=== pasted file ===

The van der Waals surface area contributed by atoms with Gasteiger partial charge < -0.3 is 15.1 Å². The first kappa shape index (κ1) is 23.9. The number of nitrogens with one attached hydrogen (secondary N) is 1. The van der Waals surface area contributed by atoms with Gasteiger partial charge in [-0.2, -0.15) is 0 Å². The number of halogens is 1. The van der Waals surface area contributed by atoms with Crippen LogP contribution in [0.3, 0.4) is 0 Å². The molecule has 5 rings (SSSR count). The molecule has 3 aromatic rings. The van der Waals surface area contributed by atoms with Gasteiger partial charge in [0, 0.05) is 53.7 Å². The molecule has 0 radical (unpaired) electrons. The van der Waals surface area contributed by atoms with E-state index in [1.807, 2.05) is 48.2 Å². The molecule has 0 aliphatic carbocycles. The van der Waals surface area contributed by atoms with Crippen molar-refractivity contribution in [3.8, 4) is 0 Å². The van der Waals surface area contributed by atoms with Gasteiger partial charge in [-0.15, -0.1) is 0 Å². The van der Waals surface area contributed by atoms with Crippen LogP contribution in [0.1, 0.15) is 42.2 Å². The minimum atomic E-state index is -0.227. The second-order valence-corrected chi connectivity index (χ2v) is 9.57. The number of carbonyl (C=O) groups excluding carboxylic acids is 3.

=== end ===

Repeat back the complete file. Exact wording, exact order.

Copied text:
The van der Waals surface area contributed by atoms with Gasteiger partial charge < -0.3 is 15.1 Å². The first kappa shape index (κ1) is 23.9. The number of nitrogens with one attached hydrogen (secondary N) is 1. The van der Waals surface area contributed by atoms with Gasteiger partial charge in [-0.2, -0.15) is 0 Å². The number of halogens is 1. The van der Waals surface area contributed by atoms with Crippen LogP contribution in [0.3, 0.4) is 0 Å². The molecule has 5 rings (SSSR count). The molecule has 3 aromatic rings. The van der Waals surface area contributed by atoms with Gasteiger partial charge in [0, 0.05) is 53.7 Å². The molecule has 0 radical (unpaired) electrons. The van der Waals surface area contributed by atoms with E-state index in [1.807, 2.05) is 48.2 Å². The molecule has 0 aliphatic carbocycles. The van der Waals surface area contributed by atoms with Crippen molar-refractivity contribution in [3.8, 4) is 0 Å². The van der Waals surface area contributed by atoms with Gasteiger partial charge in [-0.15, -0.1) is 0 Å². The van der Waals surface area contributed by atoms with Crippen LogP contribution in [0.1, 0.15) is 42.2 Å². The minimum atomic E-state index is -0.227. The second-order valence-corrected chi connectivity index (χ2v) is 9.57. The number of carbonyl (C=O) groups excluding carboxylic acids is 3.